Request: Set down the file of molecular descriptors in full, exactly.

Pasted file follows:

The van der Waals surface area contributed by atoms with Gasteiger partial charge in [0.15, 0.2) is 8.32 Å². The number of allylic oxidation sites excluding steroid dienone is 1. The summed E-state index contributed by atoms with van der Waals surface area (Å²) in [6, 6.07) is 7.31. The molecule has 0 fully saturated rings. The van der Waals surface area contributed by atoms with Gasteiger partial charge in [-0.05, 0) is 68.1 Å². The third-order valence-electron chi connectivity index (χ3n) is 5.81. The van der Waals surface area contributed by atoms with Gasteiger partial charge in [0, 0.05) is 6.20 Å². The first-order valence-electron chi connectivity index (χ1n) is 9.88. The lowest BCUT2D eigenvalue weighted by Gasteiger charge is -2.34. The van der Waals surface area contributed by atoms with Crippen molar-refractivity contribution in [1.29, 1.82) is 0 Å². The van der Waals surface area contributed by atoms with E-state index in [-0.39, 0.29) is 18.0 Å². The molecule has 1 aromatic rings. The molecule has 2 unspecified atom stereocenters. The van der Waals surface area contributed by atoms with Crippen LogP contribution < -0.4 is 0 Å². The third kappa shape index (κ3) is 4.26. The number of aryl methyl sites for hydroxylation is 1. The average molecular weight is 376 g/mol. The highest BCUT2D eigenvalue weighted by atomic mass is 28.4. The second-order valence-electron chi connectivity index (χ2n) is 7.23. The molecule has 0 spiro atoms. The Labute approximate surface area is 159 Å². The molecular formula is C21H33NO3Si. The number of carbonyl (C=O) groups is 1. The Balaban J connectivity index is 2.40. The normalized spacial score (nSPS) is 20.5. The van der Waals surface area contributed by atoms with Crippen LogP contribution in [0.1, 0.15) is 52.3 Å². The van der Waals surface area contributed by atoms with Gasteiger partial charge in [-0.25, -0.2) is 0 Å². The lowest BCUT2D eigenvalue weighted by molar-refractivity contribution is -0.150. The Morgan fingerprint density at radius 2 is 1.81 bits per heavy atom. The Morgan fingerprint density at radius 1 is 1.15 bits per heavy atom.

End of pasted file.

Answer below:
The van der Waals surface area contributed by atoms with Gasteiger partial charge in [0.15, 0.2) is 8.32 Å². The number of allylic oxidation sites excluding steroid dienone is 1. The summed E-state index contributed by atoms with van der Waals surface area (Å²) in [6, 6.07) is 7.31. The molecule has 0 fully saturated rings. The van der Waals surface area contributed by atoms with Gasteiger partial charge in [-0.05, 0) is 68.1 Å². The third-order valence-electron chi connectivity index (χ3n) is 5.81. The van der Waals surface area contributed by atoms with Gasteiger partial charge in [0, 0.05) is 6.20 Å². The first-order valence-electron chi connectivity index (χ1n) is 9.88. The lowest BCUT2D eigenvalue weighted by Gasteiger charge is -2.34. The van der Waals surface area contributed by atoms with Crippen molar-refractivity contribution in [1.29, 1.82) is 0 Å². The van der Waals surface area contributed by atoms with E-state index in [-0.39, 0.29) is 18.0 Å². The molecule has 1 aromatic rings. The molecule has 2 unspecified atom stereocenters. The van der Waals surface area contributed by atoms with Crippen LogP contribution < -0.4 is 0 Å². The third kappa shape index (κ3) is 4.26. The number of aryl methyl sites for hydroxylation is 1. The average molecular weight is 376 g/mol. The highest BCUT2D eigenvalue weighted by atomic mass is 28.4. The second-order valence-electron chi connectivity index (χ2n) is 7.23. The molecule has 0 spiro atoms. The Labute approximate surface area is 159 Å². The molecular formula is C21H33NO3Si. The number of carbonyl (C=O) groups is 1. The Balaban J connectivity index is 2.40. The normalized spacial score (nSPS) is 20.5. The van der Waals surface area contributed by atoms with Crippen LogP contribution in [0.1, 0.15) is 52.3 Å². The van der Waals surface area contributed by atoms with Gasteiger partial charge in [-0.25, -0.2) is 0 Å². The lowest BCUT2D eigenvalue weighted by molar-refractivity contribution is -0.150. The Morgan fingerprint density at radius 2 is 1.81 bits per heavy atom. The Morgan fingerprint density at radius 1 is 1.15 bits per heavy atom.